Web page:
The reason the Democrats aren't raising a stink about it, is that they're cheating, too.

The only reason that passes the smell test is that the Democratic leadership and consultants pretty much define incompetent. This would explain why they're cheating and still losing.

Those wanting to point to, say, Chicago, should realize that in general, the population was more than happy to reelect the crooks. The crooks kept the city running, and only skimmed a few percent. Chicago respects honest politicians -- once they get their graft, they keep their end of the bargain. (And, heck, any mayor that keeps adding parkland to a city wins in my book.)
posted by eriko at 6:45 AM on February 24, 2006


Why are the logs not in order by time stamp...?
posted by sfts2 at 6:47 AM on February 24, 2006


The solution is obvious.

You have a computer voting booth which prints a human and machine readable ballot. The voter verifies the result and drops it into the ballot box.

The initial results are instantaneous from the machine count. If there is some dispute, there's a machine recount of the paper ballots, and if there is a dispute of that, a human hand recount of the paper ballots.

The only 'official' result is the human hand recount of paper ballots.
posted by empath at 6:47 AM on February 24, 2006


Machine # 6359 in precinct 1036 was powered down 128 times during the election.
posted by Protocols of the Elders of Awesome at 6:47 AM on February 24, 2006


Eriko -- the Diebold internal e-mails pointed to some kind of tampering in King County, Washington, which is a Democratic stronghold.
posted by empath at 6:48 AM on February 24, 2006


Come on, people. The rule is one person, one vote. Nowhere does it say that the vote must be cast by that same person.
posted by qvantamon at 6:49 AM on February 24, 2006


RIP USA Democracy. Hello Fascism.
posted by j-urb at 6:49 AM on February 24, 2006


Slow down a minute. The article does not imply that the machines had been prepared with bad votes ahead of time, it states clearly that a few of the machines were configured with the wrong date. At the end, "Precinct 3066 machine #8438 counted Oct. 15", etc, and "These machines did not contain any votes date-stamped on Nov. 2, 2004." One machine was even set for 2010. All of the votes on each machine record the same date, but some of them recorded the wrong date.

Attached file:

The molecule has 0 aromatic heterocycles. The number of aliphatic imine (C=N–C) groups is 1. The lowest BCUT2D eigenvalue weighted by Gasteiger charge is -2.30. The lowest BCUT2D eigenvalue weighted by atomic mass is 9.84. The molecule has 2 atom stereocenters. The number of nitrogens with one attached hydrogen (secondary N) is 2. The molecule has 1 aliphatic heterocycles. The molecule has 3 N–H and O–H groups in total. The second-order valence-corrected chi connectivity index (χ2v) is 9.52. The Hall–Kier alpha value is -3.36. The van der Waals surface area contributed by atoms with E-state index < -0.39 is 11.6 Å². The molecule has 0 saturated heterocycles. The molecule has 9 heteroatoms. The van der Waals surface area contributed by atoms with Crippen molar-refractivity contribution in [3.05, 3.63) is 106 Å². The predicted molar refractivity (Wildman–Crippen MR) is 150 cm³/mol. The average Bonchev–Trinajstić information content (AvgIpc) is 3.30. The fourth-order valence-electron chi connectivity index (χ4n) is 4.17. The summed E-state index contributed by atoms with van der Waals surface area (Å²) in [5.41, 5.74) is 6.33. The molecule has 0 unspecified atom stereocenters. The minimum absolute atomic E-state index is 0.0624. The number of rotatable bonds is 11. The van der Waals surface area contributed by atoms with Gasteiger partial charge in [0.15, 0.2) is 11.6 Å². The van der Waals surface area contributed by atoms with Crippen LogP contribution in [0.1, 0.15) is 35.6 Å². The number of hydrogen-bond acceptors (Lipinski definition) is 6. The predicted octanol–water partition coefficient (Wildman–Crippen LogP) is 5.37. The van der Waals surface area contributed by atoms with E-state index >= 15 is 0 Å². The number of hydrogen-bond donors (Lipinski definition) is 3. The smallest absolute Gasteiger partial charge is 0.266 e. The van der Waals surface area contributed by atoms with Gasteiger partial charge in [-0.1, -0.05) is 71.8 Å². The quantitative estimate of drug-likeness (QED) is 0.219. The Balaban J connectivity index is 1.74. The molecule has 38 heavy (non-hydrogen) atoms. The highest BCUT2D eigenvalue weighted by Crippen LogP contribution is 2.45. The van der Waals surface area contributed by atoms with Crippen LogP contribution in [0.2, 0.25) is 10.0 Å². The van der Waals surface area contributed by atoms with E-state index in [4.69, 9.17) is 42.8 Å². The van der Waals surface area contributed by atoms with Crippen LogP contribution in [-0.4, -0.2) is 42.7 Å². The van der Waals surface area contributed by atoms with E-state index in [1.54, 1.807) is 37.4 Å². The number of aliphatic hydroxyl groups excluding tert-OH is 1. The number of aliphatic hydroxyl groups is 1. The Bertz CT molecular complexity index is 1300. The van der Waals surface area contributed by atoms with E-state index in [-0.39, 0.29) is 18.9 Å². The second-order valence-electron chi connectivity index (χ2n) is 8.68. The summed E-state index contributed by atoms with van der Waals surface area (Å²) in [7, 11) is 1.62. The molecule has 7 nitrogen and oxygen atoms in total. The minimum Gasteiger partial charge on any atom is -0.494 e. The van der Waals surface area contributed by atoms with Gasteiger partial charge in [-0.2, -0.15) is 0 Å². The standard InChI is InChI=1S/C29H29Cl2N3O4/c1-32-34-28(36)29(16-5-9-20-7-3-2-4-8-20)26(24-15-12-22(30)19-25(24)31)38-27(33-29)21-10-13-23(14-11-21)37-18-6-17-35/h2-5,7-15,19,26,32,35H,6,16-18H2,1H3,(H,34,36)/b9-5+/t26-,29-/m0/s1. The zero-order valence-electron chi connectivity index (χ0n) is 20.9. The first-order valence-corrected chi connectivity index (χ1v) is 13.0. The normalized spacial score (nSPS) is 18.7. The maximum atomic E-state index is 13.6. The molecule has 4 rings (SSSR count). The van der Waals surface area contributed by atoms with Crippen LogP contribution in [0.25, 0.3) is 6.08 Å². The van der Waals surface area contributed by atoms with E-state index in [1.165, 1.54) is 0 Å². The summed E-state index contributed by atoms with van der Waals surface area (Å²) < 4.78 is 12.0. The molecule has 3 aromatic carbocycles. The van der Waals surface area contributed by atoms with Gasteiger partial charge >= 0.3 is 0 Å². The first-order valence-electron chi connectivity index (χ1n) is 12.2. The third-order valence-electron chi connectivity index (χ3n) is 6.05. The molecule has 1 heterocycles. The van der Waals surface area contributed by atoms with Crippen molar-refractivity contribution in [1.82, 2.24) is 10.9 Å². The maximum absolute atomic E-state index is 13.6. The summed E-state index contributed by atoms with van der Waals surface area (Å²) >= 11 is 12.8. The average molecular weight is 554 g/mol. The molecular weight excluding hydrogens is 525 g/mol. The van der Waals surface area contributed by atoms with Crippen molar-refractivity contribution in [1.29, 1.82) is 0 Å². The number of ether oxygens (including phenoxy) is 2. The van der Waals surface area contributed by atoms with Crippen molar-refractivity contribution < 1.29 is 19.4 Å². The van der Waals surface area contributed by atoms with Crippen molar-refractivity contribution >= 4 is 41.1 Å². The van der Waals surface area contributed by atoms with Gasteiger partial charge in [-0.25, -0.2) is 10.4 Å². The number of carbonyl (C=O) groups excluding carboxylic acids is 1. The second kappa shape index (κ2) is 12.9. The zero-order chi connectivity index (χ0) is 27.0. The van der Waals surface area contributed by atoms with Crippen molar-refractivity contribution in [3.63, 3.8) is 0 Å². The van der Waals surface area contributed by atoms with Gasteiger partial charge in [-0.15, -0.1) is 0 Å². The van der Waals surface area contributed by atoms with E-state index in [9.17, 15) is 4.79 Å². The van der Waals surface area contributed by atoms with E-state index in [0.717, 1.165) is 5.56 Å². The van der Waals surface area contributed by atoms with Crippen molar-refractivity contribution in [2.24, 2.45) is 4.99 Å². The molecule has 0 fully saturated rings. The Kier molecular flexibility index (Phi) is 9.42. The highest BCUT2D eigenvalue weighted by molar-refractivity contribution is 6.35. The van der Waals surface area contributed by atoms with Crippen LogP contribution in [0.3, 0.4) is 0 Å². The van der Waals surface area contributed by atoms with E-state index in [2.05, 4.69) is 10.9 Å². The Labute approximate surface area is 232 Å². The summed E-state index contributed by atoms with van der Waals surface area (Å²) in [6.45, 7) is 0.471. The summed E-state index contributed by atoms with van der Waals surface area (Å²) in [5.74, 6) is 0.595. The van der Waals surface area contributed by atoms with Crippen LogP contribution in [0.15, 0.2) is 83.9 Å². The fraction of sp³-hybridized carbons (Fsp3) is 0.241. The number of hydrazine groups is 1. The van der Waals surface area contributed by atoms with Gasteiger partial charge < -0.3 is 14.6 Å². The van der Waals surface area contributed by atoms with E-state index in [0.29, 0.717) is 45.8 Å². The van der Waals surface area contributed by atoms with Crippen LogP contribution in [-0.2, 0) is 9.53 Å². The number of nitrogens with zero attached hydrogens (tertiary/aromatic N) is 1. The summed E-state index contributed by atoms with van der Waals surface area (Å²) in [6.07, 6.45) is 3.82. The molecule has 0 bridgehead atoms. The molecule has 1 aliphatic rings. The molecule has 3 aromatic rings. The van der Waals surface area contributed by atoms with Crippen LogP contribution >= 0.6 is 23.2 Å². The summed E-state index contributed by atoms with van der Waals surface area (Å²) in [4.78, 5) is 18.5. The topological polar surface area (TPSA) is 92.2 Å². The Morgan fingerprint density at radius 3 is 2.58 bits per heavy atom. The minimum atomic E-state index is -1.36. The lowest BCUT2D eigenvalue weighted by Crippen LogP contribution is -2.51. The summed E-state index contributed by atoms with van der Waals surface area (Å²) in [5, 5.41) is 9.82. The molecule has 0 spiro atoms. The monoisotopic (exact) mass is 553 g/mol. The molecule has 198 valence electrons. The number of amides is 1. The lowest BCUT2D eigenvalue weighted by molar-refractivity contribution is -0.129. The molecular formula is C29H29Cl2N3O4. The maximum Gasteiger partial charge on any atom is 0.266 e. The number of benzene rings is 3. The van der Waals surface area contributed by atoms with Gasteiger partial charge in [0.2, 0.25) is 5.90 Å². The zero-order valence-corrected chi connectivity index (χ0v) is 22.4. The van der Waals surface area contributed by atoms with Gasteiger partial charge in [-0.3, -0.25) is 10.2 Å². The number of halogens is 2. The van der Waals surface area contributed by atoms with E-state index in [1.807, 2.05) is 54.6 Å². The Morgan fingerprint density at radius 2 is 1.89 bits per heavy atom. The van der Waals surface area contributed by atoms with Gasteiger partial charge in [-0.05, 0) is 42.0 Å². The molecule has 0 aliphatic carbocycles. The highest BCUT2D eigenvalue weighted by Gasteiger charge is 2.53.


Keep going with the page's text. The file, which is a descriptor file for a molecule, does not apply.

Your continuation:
Yes the officials didn't know how to use the machines, and they screwed up many things in many ways, but nothing here indicates anyone preloaded votes.
posted by rlk at 6:50 AM on February 24, 2006


Slow down a minute.

As far as I'm aware, we don't have definate proof that anyone cheated in the last two elections. However, we do have proof that it would be trivial for them to have done so, and that if the system doesn't change, it will be trivial to do so in the next election. Slowing down is not what we need to do. We need to change the system.
posted by Protocols of the Elders of Awesome at 6:56 AM on February 24, 2006


I mean, it would be trivial for them to alter the votes, and also to cover their tracks.
posted by Protocols of the Elders of Awesome at 6:57 AM on February 24, 2006


Protocols:

No, next election will have brand new technology: brainwave voting.

There will be this big apparatus in the middle of DC, that will just collect everyone's thoughts and sum them up, instantly, to give the winner. You don't even have to leave the couch, just mentalize who you want as prez, and the machine will count your vote. No luddite paper trail or voting records, these are so last century! Trust Diebold.
posted by qvantamon at 7:04 AM on February 24, 2006


Well, I wrote my senators and house rep. I'm sure they'll ignore me, but it's about all I can really do. I hope anybody that cares will take a moment to do this same.
posted by willnot at 7:07 AM on February 24, 2006


So is this a big fucking deal? Or like all other scandals, is a whole lotta nothing going to happen? Is this getting any play in the US media?
posted by chunking express at 6:30 AM PST on February 24 [!]


Yes, Yes, and no.
posted by Balisong at 7:10 AM on February 24, 2006


Canada uses a completely paper-based voting system. Make your X, put the slip in the box. Easy to comprehend, no computer fraud possible.